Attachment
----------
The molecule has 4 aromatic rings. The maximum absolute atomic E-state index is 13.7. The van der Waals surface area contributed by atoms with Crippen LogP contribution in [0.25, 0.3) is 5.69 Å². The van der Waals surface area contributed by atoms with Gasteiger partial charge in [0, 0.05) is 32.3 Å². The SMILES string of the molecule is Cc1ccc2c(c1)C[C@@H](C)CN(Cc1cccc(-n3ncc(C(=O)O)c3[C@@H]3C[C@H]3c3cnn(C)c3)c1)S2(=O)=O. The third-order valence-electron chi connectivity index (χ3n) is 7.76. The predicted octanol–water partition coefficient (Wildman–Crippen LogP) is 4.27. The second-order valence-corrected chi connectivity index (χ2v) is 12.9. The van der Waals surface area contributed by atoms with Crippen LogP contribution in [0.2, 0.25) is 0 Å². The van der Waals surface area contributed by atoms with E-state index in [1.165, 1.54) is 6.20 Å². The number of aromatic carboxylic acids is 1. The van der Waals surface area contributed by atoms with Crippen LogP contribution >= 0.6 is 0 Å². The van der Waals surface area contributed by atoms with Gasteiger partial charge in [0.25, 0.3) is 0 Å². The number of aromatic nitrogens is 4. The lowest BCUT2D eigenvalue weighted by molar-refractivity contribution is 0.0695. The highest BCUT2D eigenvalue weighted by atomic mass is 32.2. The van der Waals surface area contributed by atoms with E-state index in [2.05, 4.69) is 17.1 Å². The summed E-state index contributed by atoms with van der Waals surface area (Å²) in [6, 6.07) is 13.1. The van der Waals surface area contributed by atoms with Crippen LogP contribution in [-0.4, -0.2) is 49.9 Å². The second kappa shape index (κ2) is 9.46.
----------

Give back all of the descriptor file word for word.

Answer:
The molecule has 4 aromatic rings. The maximum absolute atomic E-state index is 13.7. The van der Waals surface area contributed by atoms with Crippen LogP contribution in [0.25, 0.3) is 5.69 Å². The van der Waals surface area contributed by atoms with Gasteiger partial charge in [0, 0.05) is 32.3 Å². The SMILES string of the molecule is Cc1ccc2c(c1)C[C@@H](C)CN(Cc1cccc(-n3ncc(C(=O)O)c3[C@@H]3C[C@H]3c3cnn(C)c3)c1)S2(=O)=O. The third-order valence-electron chi connectivity index (χ3n) is 7.76. The predicted octanol–water partition coefficient (Wildman–Crippen LogP) is 4.27. The second-order valence-corrected chi connectivity index (χ2v) is 12.9. The van der Waals surface area contributed by atoms with Crippen LogP contribution in [0.2, 0.25) is 0 Å². The van der Waals surface area contributed by atoms with E-state index in [1.165, 1.54) is 6.20 Å². The number of aromatic carboxylic acids is 1. The van der Waals surface area contributed by atoms with Crippen LogP contribution >= 0.6 is 0 Å². The van der Waals surface area contributed by atoms with Gasteiger partial charge in [0.25, 0.3) is 0 Å². The number of aromatic nitrogens is 4. The lowest BCUT2D eigenvalue weighted by molar-refractivity contribution is 0.0695. The highest BCUT2D eigenvalue weighted by atomic mass is 32.2. The van der Waals surface area contributed by atoms with E-state index in [2.05, 4.69) is 17.1 Å². The summed E-state index contributed by atoms with van der Waals surface area (Å²) in [6, 6.07) is 13.1. The van der Waals surface area contributed by atoms with Crippen LogP contribution in [-0.4, -0.2) is 49.9 Å². The second kappa shape index (κ2) is 9.46.